Managing Unexpected Growth in New Markets

Episode 282

April 9, 2024

Andy Jensen of Sunstone Engineering joins the show this week to talk about a really interesting marketing case study. Sunstone marketed to almost exclusively engineers in verticals like aerospace and electronics. Then, a couple of years ago, an unheard-of order for small light-duty welders came through from one of their dealers, then another, and another. Overnight Sunstone was thrust into an emerging market. Production and marketing at Sunstone had to pivot and pivot fast. Andy walks us through the changes that have taken place at Sunstone and how they have managed this rapid, unexpected growth.

Managing Unexpected Growth in New Markets Transcript:

Announcer: You’re listening to The Kula Ring, a podcast made for manufacturing marketers. Here are Carman Pirie and Jeff White.

Jeff White: Welcome to The Kula Ring, a podcast for manufacturing marketers brought to you by Kula Partners. My name is Jeff White and joining me today is Carman Pirie. Carman, how are you doing, sir?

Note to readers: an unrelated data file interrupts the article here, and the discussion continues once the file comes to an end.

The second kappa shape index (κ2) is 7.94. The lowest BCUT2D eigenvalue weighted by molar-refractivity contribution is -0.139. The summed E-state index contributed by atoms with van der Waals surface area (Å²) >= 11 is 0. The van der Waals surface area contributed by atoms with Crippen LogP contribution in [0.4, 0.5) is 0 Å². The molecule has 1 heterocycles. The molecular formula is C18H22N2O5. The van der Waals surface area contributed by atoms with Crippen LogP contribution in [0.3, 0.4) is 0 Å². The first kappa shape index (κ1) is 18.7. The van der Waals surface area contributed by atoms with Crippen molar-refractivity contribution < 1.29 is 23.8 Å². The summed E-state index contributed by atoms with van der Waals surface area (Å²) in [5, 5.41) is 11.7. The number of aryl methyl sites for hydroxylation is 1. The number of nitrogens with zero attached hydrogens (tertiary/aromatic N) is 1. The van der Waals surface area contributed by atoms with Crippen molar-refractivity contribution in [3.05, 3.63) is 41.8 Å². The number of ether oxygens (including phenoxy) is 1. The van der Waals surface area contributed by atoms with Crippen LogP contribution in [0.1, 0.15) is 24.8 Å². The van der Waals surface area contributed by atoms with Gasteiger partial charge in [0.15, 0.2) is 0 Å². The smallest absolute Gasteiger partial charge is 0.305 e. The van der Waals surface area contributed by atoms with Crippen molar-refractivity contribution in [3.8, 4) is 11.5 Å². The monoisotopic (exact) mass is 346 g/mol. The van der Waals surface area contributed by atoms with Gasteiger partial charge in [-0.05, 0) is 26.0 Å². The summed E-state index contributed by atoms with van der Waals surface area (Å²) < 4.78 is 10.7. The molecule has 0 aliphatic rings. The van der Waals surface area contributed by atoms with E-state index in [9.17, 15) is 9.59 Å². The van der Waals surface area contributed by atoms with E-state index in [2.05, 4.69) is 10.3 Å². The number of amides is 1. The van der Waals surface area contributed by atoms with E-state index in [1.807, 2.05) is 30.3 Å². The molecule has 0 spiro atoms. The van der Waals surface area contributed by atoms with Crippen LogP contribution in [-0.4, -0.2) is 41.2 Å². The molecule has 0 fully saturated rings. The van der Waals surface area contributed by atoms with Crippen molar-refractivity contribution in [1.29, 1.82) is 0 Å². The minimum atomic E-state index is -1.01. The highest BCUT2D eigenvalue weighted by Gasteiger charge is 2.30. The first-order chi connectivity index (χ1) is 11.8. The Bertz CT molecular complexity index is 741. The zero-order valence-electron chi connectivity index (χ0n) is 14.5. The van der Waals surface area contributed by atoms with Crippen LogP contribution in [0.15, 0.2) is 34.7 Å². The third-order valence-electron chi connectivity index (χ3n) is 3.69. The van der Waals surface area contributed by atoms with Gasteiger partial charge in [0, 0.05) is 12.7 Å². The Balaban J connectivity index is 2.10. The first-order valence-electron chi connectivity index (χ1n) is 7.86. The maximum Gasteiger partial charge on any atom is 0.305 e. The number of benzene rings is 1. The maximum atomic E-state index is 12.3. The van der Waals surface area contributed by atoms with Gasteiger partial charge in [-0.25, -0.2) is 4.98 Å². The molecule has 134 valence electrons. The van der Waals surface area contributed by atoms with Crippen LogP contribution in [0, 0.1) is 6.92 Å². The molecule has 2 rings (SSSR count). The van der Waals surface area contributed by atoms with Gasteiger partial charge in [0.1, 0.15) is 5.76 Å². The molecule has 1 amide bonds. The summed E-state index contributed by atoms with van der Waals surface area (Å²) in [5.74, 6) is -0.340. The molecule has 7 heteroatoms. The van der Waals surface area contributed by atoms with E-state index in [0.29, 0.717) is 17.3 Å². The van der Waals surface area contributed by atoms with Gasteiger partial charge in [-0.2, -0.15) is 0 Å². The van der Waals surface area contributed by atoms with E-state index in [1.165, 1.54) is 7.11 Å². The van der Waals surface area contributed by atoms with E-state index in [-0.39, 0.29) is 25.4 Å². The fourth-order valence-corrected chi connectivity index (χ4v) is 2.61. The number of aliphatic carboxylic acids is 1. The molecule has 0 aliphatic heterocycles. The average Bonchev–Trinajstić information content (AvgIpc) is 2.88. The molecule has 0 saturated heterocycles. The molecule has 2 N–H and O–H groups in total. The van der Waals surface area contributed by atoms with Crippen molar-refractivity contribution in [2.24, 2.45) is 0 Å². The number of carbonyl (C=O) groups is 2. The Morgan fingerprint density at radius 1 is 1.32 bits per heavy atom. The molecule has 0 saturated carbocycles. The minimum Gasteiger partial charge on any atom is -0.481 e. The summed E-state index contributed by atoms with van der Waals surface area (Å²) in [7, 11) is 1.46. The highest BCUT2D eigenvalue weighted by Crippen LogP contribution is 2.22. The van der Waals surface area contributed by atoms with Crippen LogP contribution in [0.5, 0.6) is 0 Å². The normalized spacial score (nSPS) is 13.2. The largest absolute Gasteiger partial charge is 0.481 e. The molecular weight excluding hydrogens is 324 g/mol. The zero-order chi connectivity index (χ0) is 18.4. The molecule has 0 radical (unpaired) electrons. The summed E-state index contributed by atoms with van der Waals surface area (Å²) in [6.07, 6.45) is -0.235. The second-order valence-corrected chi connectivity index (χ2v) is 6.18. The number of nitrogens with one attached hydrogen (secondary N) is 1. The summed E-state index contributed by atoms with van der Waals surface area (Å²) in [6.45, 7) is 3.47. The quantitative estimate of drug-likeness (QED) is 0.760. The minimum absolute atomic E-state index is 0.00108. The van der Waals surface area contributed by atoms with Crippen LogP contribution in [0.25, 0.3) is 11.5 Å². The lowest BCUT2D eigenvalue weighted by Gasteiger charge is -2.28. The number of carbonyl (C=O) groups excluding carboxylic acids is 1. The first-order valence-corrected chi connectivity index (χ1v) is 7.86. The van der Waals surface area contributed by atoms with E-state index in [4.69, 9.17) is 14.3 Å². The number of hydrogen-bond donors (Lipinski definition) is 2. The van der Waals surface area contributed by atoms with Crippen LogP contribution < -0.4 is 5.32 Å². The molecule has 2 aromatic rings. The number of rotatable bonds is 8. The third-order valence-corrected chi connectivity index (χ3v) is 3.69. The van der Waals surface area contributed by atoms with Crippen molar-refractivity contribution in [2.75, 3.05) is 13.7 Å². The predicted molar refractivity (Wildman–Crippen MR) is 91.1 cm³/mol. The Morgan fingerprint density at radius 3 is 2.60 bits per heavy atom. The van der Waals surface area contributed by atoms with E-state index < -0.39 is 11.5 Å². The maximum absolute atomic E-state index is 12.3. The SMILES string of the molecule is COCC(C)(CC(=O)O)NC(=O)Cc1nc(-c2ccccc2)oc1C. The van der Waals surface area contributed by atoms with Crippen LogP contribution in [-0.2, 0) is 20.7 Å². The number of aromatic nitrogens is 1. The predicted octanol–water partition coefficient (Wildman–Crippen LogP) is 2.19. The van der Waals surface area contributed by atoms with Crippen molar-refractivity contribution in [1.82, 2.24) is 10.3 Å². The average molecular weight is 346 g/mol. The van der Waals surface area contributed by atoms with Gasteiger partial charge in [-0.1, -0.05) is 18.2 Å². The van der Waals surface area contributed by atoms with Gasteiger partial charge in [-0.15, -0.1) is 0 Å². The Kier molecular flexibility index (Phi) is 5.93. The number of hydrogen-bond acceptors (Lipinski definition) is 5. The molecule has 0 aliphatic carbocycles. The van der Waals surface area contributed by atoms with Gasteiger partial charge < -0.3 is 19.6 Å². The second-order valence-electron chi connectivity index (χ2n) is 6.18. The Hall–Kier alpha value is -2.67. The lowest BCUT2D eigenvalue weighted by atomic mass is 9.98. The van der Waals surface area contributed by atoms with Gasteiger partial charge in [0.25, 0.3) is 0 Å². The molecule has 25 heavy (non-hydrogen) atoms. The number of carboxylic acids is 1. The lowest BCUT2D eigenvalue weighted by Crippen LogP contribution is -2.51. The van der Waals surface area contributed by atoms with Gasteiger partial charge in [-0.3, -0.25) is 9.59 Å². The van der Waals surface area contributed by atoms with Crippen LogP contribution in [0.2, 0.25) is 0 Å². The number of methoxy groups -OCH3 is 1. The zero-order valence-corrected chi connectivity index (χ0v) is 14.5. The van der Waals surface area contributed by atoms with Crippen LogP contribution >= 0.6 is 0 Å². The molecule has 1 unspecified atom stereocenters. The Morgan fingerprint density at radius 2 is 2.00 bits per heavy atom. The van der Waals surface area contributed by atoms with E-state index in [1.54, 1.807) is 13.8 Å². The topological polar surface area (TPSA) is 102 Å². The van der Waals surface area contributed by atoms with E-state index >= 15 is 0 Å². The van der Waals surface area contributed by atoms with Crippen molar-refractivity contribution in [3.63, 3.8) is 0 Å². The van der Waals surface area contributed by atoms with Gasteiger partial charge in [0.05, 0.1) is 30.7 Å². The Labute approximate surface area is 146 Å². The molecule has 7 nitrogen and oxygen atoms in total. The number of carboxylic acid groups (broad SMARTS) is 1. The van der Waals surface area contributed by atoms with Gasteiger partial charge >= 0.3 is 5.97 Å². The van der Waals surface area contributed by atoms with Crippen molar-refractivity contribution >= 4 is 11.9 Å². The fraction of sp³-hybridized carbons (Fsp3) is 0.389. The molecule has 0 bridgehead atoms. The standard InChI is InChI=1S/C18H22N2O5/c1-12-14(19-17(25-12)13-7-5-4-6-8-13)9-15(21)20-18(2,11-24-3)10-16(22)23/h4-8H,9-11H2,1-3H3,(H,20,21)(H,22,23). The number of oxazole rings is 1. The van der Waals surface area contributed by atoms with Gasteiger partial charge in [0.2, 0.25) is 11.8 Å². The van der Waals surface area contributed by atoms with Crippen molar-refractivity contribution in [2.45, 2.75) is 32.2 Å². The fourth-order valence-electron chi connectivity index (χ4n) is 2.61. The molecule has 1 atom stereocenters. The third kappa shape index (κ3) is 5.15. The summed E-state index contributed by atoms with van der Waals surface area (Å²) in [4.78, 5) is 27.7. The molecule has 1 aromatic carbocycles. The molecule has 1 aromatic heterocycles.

Carman Pirie: I am happy to be here as normal.

Jeff White: Yeah. No, it’s great. It’s a sunny Friday. Yeah, you know. 

Carman Pirie: Yep. 

Jeff White: Herd to ask for much more.

Carman Pirie: Yeah and well a sunny Friday and a good opportunity for a really interesting marketing conversation. I just find, today’s show there’s, you know, not every manufacturing marketer is going to encounter this opportunity slash challenge. So it’s a rare insight in some ways into it. And but for those that maybe do, I think this will also be an interesting kind of learning. So I just think it’s a fast-moving story. I’m looking forward to getting into it without giving up too many details.